Has anyone here flown to the UK recently? What was your experience? I have a new granddaughter and would really like to meet her before she starts school. :-) I can quarantine at home of DD but wondering what the airline experience is like right now. I normally fly Delta and have already had one ticket cancelled and refunded in May. Anyone doing this right now?
Above has Delta's info on inflight amenities ( or lack thereof)
This is the official word for the UK:
My brother and his wife flew to Heathrow about a month ago, Air Canada, plane no more than 20% full. No idea if that is a common percentage or not. They quarantined with their son, who is single and working from home.
On arrival in the U.K. you are required to self isolate for 14days. This is subtly different from quarantine as you are allowed to self isolate with others who are well and haven’t knowingly been exposed to coronavirus. Quarantine implies that you have all been exposed. Semantics I know!
Self isolation us about protecting others and slowing the spread of coronavirus.
Self isolation in the U.K. requires you to stay in one place for 14 days where you can have food and other necessities delivered to you. You are not allowed to leave your accommodation unless absolutely necessary. You are allowed outside only in the garden of the property if there is one. Although you can stay with family and they can go out you are not allowed to have visitors unless they are providing essential services. Whilst self isolating you should stay away from others in the house in a well ventilated room and ensure regular cleaning of any shared facilities such as bathrooms.
If during this 14days you develop symptoms of coronavirus you should contact NHS111 who will advise you on next steps.
You will need to decide whether you are able to follow these steps in order to keep yourself and others safe and whether if unfortunate enough to contract coronavirus how you will continue to keep them safe and pay for any necessary medical intervention. Each persons circumstances are different but slowing the spread of coronavirus is everyone’s responsibility.
All very helpful info. Thanks all!
No judgement, but is this DD the new mother? In which case, perhaps there is an AirBnB rental nearby where you can isolate instead? Consider risks both ways and the added burden of a new mom dealing with an infant and the special cleaning and meal needs of parents...for...two....solid....weeks.
Yes, DD is the new mom. Baby is now almost four months, they have had virtually NO help and are exhausted. The birth experience during Covid was less than optimum, but they have all been healthy throughout, as have I. I was scheduled to fly over for a month to help them in May, but that was all cancelled and refunded because of Covid. We've been discussing this for months, and they are all in on the visit if I am comfortable flying. They will send a car for me, as they think that is the safest route from airport to their home. They have a guest room where I can isolate and a lovely backyard garden. They are mostly concerned about my comfort level with flying right now TBH. But I'm hearing that planes are less than half full. So was trying to figure out if people had flown and what their experience has been.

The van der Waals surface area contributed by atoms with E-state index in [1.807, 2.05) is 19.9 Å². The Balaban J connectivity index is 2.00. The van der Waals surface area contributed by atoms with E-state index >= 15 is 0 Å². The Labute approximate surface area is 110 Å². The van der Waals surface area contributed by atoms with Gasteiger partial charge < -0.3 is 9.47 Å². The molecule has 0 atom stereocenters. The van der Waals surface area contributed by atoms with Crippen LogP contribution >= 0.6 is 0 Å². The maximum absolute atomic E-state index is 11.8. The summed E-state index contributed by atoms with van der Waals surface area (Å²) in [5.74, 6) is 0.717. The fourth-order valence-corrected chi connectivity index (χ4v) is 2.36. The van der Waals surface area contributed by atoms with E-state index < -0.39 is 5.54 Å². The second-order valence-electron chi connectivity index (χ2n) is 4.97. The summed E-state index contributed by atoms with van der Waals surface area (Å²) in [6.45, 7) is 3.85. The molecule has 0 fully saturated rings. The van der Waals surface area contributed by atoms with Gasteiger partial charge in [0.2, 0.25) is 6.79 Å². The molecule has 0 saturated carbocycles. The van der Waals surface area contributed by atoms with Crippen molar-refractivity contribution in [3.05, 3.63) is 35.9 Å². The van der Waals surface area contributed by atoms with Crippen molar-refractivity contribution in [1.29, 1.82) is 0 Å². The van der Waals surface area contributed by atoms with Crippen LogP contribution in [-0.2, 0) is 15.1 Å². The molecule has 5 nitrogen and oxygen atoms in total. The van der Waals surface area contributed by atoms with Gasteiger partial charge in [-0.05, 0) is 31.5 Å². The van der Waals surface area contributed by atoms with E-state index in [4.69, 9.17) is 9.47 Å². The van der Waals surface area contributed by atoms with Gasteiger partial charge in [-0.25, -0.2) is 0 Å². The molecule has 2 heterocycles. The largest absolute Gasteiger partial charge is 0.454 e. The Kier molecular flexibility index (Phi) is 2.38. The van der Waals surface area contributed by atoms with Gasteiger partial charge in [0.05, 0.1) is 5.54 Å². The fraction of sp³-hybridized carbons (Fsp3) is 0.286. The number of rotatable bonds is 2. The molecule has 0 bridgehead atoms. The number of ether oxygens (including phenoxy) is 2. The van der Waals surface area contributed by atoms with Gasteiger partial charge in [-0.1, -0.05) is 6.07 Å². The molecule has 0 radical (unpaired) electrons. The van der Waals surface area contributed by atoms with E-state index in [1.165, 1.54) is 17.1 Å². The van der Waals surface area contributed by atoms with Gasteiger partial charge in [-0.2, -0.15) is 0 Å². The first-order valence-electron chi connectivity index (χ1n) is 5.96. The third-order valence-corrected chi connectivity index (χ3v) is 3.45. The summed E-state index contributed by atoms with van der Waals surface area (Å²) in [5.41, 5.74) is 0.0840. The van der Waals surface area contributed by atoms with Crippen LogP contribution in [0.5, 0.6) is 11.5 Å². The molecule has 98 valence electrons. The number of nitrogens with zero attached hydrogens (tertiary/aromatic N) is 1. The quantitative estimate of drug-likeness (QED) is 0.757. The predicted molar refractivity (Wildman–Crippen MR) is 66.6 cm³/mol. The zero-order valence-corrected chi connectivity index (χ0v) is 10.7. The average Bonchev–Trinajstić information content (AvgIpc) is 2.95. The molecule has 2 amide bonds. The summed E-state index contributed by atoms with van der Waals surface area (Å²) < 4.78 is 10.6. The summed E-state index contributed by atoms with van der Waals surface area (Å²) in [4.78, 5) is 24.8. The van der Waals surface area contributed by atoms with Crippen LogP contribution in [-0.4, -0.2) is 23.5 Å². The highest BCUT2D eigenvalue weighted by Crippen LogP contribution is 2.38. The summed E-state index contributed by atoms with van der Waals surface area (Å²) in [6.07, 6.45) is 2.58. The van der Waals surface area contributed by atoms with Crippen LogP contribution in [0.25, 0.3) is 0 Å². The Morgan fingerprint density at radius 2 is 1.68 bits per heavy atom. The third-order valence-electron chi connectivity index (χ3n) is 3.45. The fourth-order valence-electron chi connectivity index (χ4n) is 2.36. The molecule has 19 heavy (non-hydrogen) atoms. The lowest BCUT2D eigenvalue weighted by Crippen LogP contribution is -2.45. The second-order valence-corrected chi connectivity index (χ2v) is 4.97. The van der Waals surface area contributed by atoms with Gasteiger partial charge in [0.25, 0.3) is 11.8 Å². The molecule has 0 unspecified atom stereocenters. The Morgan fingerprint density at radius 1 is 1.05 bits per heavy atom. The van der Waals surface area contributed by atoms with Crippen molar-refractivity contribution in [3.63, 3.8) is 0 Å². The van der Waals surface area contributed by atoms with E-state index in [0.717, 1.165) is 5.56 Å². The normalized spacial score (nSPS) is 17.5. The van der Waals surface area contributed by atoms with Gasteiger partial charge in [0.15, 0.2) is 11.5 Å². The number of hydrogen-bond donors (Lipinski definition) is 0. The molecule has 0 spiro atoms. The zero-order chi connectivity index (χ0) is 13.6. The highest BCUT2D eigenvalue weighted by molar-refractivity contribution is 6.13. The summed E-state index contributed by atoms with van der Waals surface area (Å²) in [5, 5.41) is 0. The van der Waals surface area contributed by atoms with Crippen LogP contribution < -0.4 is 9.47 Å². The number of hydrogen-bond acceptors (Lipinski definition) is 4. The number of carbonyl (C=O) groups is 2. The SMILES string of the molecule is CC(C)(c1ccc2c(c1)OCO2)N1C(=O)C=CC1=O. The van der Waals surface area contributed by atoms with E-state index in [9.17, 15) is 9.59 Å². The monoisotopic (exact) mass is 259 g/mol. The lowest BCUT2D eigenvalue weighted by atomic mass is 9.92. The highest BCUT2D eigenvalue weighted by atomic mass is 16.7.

From the information you give, the main issue for me would be the flight. The rest seems to be manageable. (Although what are your medical insurance options?) Amanda has given you good advice re the UK isolation rules.
In the past, when flown, regularly seem to have the sniffles, or sore throat, or something for a couple of days after getting off a plane. Have been thinking of going to Italy (am in London) and masking for the 2 hours or so on the plane, which I think would be OK. Thoughts of much quieter tourist destinations are appealing. (Am fit, no medical issues, not overweight etc.)
Where would you fly from? Could you mask the whole trip? I have heard that flights aren't full, but you couldn't guarantee that. I think airline cleaning would be enhanced. But obviously there could be problems if anyone on the flight is infectious
Think its up to how comfortable you feel with the situation and how you could manage the flight. Cant see an obvious right or wrong answer, depends on individuals.
I can buy travel insurance relatively inexpensively (or at least I could in the past). I am also healthy and don't have any co-existing medical conditions. I tend to struggle with the dry air on a plane, but I also pack zinc and allergy nasal sprays, etc., and have travelled internationally without getting sick multiple times. I would wear an N-95 mask and probably a face shield for the flight. At this point, I would fly out of Detroit or O'Hare and look for a direct flight or one stop (probably JFK over Atlanta, since NY is doing much better than GA at this point). If I stick with Delta, I know they require masks and are still blocking middle seats. I'm also a germphobe (long before Covid) and carry Clorox wipes and hand sanitizer as a matter of course.
You are correct. It's a matter of whether I'm willing to take the risk. That's what I'm weighing at this point.
Do read the fine print for insurance and travel medical coverage as most if not all do not cover covid related illness.
As to what to wear on the plane, you have a good plan. I would read any recent literature about how long you can wear the N95 or any mask. Some airlines actually expect you to carry sufficient to change the mask every 4 hours. N95 can be difficult to breathe through for prolonged periods of time, so I would also take normal 3 ply disposables particularly if you are also wearing a shield. I have been working in a hospital environment all this time, and I could concur to planning to switch at the longest, every 4 hours. Sooner if you find the mask getting damp from breath. If it were me, I would also take the time to change out of my airplane clothing in the airport bathroom before getting into any car or home. Carry your clean clothing in a closed bag and put the dirty clothing in a closed bag for laundry. I know fabric holds it less, but it is one of those things we can do; so why not? Gloves? Jury is out as to the benefit of that, but again, reducing transfer to your skin isn't a bad idea. Just be sure to discard them regularly. You may look like a walking Walgren's but you will have done your due diligence.